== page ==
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counsel with the other cardinals, confirmed the sentence of excommunication. Moreover, by a letter addressed to the bishops of the Canterbury province, and another directed to the laity and clergy, he charged them not to obey their archbishop “until such time as by his conduct he should merit absolution.”
The king was elated at the success of his diplomacy in Rome. He went in person to St. Alban's with the letters of suspension, and ordered them to be read in his presence to the monks assembled in chapter. He afterwards sat in the cloister for a long time, talking over the measures he was now going to take against any others who were opposed to him. It may here be noted that in the following year Cardinal Langton was absolved from the suspension under which he lay, upon giving his personal pledge not to return to England until the disturbances were entirely over.
King John soon made known throughout the country the pope's determination to put down all opposition to him: In December, 1215, further letters were procured from Rome excommunicating the leaders among the barons, personally and by name.' John's mercenaries, whom he was pledged to disband and send out of England, were now turned loose on the estates and possessions of the barons. They were encouraged to rob and butcher without mercy. Outrages were committed by one army of these foreigners in the north of England and in the fen country, whilst a second was engaged in a similar work of destruction and rapine in the south. This state of things lasted for three months, and everywhere the barons lost ground and suffered great losses. But, writes a contemporary, “they received the news of their misfortunes with Christian fortitude, saying, “The Lord gave, and the Lord hath taken away. These things must be borne with a brave heart.” But when other nameless horrors, which had been committed by the king's orders, were told them, they exclaimed: “This is the beloved son in Christ of the pope, who protects his vassal by trying to subjugate this free and noble country in this unheard of manner! Alas! that he, who should heal the ills of the world, should be found openly to destroy the bodies of the poor, whom we are taught to call the Church.” 1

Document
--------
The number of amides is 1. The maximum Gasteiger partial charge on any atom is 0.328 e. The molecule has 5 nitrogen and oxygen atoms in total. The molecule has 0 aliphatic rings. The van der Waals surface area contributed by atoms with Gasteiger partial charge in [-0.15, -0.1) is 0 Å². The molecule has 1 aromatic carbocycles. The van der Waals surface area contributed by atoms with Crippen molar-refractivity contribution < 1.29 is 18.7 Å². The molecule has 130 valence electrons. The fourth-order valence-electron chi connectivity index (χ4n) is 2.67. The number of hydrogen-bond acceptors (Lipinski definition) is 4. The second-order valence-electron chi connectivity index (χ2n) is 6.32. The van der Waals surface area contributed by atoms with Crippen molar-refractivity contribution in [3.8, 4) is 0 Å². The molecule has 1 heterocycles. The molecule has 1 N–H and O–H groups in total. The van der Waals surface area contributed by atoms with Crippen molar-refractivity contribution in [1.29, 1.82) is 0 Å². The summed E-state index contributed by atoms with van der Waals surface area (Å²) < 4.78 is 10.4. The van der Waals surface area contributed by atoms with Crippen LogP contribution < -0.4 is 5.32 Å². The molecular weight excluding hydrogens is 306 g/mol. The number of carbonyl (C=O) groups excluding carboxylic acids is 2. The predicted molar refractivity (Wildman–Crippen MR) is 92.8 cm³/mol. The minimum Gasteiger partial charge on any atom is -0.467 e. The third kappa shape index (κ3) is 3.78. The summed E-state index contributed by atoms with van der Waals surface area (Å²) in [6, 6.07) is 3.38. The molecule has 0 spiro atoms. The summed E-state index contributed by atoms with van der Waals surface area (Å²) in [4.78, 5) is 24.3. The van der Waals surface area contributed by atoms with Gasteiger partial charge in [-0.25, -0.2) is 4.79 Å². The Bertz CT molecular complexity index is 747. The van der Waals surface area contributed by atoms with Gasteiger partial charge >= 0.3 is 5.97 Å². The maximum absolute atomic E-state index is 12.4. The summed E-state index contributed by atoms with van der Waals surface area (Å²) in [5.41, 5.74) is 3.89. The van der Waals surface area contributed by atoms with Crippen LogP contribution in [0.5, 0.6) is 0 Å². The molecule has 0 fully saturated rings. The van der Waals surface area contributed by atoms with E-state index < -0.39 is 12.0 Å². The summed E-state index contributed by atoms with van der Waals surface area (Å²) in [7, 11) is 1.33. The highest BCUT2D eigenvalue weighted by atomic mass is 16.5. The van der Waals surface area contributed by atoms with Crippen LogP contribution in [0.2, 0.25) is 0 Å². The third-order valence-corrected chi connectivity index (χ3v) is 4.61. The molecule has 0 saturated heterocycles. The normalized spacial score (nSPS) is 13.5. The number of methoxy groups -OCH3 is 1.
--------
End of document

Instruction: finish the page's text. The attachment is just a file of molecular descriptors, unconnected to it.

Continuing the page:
* Roger de Wendover, ii. 160; cf. Rymer, i. 139. * Matth. Paris, Chron. Maj., ii. 635.
3 Rymer, i. 139.
Driven to despair, the barons took a desperate step. Not seeing any other hope, they determined to invite Louis, the son of Philip of France, to come to their help, offering to make him king of England. After some brief negociations, Louis agreed to their proposals, and some of his French nobles reached London towards the end of February, 1216, bringing letters from Louis, who promised to be in England about Easter.
Before this time, however, the pope, informed of the intention of the barons, had dispatched his legate, Gualo, into France to prohibit the expedition. Gualo was instructed to say that “the king of England was the vassal of the Roman Church, and that the pope would protect him, whose kingdom belonged to the Roman Church by the title of Lordship.” On hearing this statement, the French king protested: “The kingdom of England,” he said, “had never been part of the patrimony of St. Peter, nor is it now, nor ever shall be.” Philip added that, in his opinion, John was not king of England at all, since he had been convicted of treason against his brother, King Richard, and consequently, “as he was not king, he could not give away a kingdom” that was not his to give. Besides this, he argued, even if he had ever been the rightful sovereign,“he had afterwards forfeited
· Matth. Paris, Chron. Maj., ii. 637. ? Roger de Wendover, ii. 174.